“Si no salimos hoy, se acaba la Unidad”
Such were the chants on the last big march we had back in what feels like last year. Close to a million people, all chanting to go straight to Miraflores. What’s happened since?
Well, for starters, the opposition decided to sit down at the negotiation table against what they had said all year. Then they proceeded to agree to completely unacceptable terms. As Quico puts it, MUD betrayed its supporters.
In the face of all this, people have been looking towards a different form of leadership. Already, in key moments of our past, someone outside of politics has stepped up to the plate and taken a key role -for better or for worse. Be it the oft-remembered Generación del ’28, FEDECAMARAS and the CTV back in 2002, or the Movimiento Estudiantil of 2007, the Venezuelan people are always eager for an incumbent leader. Just ask the Intergaláctico.
Now as I said, the Student Movement won’t come back overnight. But there’s more than that. Even as I read the brilliant comments to that article, I realized just how far off we are from what we need to be as an alternative to political leadership.
On a side note, and before I jump into the meat of it, let me point something out. I do not support MUD’s sitting down to the dialogue on the current terms and I strongly oppose the alleged results they published. I have, however, been instructed by people more experienced and informed by myself -whose privacy of course needs to be protected- to keep faith and patience, and I’ve even been told “we’re better and stronger than ever”. I won’t comment on that, I’ll just focus on us students.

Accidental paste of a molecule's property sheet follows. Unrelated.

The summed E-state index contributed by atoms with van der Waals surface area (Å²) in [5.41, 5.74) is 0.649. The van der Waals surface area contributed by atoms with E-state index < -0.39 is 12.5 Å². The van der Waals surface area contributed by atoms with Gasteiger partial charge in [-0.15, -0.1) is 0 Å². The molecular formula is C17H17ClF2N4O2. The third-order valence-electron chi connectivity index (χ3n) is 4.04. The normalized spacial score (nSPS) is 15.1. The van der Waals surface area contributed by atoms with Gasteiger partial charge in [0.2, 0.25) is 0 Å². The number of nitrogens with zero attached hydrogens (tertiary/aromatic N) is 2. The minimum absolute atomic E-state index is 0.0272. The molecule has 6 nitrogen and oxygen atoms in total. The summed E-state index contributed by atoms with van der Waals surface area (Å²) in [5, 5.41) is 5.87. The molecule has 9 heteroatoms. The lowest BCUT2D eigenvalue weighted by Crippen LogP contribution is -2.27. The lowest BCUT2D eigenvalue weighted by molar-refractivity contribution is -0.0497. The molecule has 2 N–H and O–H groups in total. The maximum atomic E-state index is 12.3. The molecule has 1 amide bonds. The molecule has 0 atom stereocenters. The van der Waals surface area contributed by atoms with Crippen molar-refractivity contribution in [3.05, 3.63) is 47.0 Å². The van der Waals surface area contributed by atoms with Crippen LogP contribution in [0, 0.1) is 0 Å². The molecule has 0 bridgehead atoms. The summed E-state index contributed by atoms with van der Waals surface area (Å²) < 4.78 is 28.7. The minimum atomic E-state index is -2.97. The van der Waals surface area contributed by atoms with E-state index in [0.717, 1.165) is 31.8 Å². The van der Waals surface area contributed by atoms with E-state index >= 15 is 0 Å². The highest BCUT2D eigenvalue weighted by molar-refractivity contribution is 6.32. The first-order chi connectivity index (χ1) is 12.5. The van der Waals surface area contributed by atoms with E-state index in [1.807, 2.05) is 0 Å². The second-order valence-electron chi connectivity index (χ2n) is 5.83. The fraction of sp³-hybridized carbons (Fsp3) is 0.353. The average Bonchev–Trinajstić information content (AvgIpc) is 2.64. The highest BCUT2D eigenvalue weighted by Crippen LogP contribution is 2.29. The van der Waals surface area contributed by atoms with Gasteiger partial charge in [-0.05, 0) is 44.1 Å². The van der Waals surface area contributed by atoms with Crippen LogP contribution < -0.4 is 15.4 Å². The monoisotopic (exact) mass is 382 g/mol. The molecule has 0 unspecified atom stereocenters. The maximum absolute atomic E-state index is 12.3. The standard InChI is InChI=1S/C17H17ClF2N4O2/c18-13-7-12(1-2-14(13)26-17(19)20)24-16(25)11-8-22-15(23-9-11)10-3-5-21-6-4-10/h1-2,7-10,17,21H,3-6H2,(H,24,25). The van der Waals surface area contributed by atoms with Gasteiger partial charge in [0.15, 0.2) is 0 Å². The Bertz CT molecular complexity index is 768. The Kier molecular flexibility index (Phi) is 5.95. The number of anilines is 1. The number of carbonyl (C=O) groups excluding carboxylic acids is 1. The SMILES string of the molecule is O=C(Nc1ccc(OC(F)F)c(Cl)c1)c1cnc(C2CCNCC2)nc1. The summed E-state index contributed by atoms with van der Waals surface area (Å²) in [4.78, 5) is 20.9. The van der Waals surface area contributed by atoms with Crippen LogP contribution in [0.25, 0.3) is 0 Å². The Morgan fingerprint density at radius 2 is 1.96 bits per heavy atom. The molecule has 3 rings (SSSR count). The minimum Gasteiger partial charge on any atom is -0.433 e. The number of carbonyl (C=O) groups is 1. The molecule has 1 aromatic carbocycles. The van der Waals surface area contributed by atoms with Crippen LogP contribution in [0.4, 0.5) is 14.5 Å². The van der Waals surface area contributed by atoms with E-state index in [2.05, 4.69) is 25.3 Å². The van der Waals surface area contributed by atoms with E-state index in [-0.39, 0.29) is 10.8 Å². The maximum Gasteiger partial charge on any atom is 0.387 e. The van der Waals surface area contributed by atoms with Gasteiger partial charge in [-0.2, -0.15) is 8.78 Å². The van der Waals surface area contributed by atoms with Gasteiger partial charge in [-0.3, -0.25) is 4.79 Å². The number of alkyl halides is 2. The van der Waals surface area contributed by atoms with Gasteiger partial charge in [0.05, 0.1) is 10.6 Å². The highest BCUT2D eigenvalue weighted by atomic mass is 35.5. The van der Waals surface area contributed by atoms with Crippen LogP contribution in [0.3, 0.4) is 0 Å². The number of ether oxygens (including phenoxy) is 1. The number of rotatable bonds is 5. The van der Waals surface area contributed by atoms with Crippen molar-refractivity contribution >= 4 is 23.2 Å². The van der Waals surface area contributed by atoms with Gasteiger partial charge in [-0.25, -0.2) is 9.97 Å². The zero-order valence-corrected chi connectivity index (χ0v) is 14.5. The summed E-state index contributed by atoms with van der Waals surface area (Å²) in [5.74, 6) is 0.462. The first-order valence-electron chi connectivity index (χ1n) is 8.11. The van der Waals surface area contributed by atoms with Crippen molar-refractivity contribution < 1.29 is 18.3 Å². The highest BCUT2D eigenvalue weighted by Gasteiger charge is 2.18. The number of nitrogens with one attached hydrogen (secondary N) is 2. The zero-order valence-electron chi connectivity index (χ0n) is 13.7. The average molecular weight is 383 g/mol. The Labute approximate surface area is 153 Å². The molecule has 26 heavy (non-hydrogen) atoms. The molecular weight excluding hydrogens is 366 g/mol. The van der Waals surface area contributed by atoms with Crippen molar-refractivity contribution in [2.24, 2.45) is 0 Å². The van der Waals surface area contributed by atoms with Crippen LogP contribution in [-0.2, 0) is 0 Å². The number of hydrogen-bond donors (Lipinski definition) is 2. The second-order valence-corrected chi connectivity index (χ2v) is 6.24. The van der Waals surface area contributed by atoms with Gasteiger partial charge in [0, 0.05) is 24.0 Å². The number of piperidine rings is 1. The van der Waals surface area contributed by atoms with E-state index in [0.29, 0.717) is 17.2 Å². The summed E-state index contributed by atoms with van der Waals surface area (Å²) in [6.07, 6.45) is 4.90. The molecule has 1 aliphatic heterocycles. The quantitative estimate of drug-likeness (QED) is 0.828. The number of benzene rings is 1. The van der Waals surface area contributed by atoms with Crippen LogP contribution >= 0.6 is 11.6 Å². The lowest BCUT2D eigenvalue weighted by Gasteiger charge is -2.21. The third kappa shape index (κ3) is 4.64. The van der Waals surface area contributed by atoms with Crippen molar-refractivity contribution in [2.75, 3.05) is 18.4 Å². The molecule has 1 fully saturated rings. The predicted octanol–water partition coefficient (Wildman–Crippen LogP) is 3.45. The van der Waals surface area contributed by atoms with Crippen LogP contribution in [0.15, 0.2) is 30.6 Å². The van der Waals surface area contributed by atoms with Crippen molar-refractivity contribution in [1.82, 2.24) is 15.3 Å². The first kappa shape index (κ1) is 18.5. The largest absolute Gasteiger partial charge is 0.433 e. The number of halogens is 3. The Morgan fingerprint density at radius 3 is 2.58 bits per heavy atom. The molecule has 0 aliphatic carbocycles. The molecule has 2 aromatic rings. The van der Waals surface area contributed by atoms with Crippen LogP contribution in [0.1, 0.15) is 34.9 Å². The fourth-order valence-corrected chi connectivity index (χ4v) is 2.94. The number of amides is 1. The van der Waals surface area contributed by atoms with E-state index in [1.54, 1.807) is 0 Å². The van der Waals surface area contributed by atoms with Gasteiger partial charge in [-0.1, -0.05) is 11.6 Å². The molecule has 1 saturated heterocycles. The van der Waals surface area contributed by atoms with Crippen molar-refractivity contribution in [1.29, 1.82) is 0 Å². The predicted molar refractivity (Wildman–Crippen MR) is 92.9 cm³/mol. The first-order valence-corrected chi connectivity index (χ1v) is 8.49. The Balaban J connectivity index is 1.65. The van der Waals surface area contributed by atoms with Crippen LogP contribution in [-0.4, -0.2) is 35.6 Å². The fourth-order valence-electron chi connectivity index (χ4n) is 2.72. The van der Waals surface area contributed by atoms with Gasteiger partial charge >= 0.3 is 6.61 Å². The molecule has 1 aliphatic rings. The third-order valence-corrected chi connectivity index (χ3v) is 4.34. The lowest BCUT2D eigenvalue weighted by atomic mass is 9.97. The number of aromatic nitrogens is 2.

First, let’s state the premise that there has never been a fully organized, credible Nonviolent Resistance Movement to oppose Chavismo.
First, let’s state the premise that there has never been a fully organized, credible Nonviolent Resistance Movement to oppose Chavismo. If there had, there would be long-term, well-planned, effectively communicated agendas including more than street protests stemming from a cohesive political leadership. MUD has never been an NVR movement, it’s an electoral platform forced to play medium-term politics. And the Movimiento Estudiantil, while it has approached some NVR tactics, is less a concrete movement and more an unlikely coalition of many different people, some with big egos and little patience, with no long-term planning whatsoever. This isn’t criticism, it’s a statement of fact. And while we’re at it, students shouldn’t really be expected to be a concise operative political unit. We’re students. But all of this makes it very difficult to plan a true NVR movement which, as we’ve said before, can’t be improvised.
If you look at Srdja Popovich’s statements (one of the guys who toppled Milosevic), and Gene Sharp’s theories (the leading academic expert on NVR), I’d say you’d be forced to conclude that the closest thing we’ve had to an NVR movement are sporadics like the golden age of VotoJoven and, honestly, things like El Chigüire Bipolar.
But back to us students, the unlikeliest of Venezuelan political Messiahs. There are a couple of things that are seriously preventing us from achieving the heights of that 2007 glory.
For one thing, whatever the official data says, university enrollment has taken a hit. Historically, the big universities to march have been the public giants UCV and USB, the private powerhouse UCAB, and the smaller, younger UNIMET. USM, UCSAR, UMA and other smaller universities have also played their part. From 2007 until now, there’s been a very particular type of enrollment dip, precisely the type that hurts political leadership the most.